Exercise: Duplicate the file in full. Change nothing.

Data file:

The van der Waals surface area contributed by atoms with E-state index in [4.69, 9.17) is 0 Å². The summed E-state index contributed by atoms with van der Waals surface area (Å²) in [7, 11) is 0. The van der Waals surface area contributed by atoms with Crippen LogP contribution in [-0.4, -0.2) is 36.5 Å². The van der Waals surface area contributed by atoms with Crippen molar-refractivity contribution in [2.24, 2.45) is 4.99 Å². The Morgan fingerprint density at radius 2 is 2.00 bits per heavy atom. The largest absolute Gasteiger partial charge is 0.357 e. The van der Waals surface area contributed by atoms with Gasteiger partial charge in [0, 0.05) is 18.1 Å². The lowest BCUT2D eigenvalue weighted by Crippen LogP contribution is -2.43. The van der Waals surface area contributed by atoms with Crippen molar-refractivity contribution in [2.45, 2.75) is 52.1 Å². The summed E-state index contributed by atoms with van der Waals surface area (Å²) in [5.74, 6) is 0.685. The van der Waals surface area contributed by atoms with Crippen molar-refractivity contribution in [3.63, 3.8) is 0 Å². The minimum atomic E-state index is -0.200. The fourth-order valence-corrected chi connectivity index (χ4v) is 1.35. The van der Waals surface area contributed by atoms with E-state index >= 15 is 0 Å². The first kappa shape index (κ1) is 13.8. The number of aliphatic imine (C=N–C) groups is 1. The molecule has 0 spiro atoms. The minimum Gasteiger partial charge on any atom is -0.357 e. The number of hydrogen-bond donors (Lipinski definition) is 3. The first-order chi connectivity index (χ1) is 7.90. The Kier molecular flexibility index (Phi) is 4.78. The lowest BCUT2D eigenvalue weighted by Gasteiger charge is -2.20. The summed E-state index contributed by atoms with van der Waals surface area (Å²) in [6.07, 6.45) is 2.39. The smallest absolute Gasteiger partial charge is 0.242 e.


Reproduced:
The van der Waals surface area contributed by atoms with E-state index in [4.69, 9.17) is 0 Å². The summed E-state index contributed by atoms with van der Waals surface area (Å²) in [7, 11) is 0. The van der Waals surface area contributed by atoms with Crippen LogP contribution in [-0.4, -0.2) is 36.5 Å². The van der Waals surface area contributed by atoms with Crippen molar-refractivity contribution in [2.24, 2.45) is 4.99 Å². The Morgan fingerprint density at radius 2 is 2.00 bits per heavy atom. The largest absolute Gasteiger partial charge is 0.357 e. The van der Waals surface area contributed by atoms with Gasteiger partial charge in [0, 0.05) is 18.1 Å². The lowest BCUT2D eigenvalue weighted by Crippen LogP contribution is -2.43. The van der Waals surface area contributed by atoms with Crippen molar-refractivity contribution in [2.45, 2.75) is 52.1 Å². The summed E-state index contributed by atoms with van der Waals surface area (Å²) in [5.74, 6) is 0.685. The van der Waals surface area contributed by atoms with Crippen molar-refractivity contribution in [3.63, 3.8) is 0 Å². The minimum atomic E-state index is -0.200. The fourth-order valence-corrected chi connectivity index (χ4v) is 1.35. The van der Waals surface area contributed by atoms with E-state index >= 15 is 0 Å². The first kappa shape index (κ1) is 13.8. The number of aliphatic imine (C=N–C) groups is 1. The molecule has 0 spiro atoms. The minimum Gasteiger partial charge on any atom is -0.357 e. The number of hydrogen-bond donors (Lipinski definition) is 3. The first-order chi connectivity index (χ1) is 7.90. The Kier molecular flexibility index (Phi) is 4.78. The lowest BCUT2D eigenvalue weighted by Gasteiger charge is -2.20. The summed E-state index contributed by atoms with van der Waals surface area (Å²) in [6.07, 6.45) is 2.39. The smallest absolute Gasteiger partial charge is 0.242 e.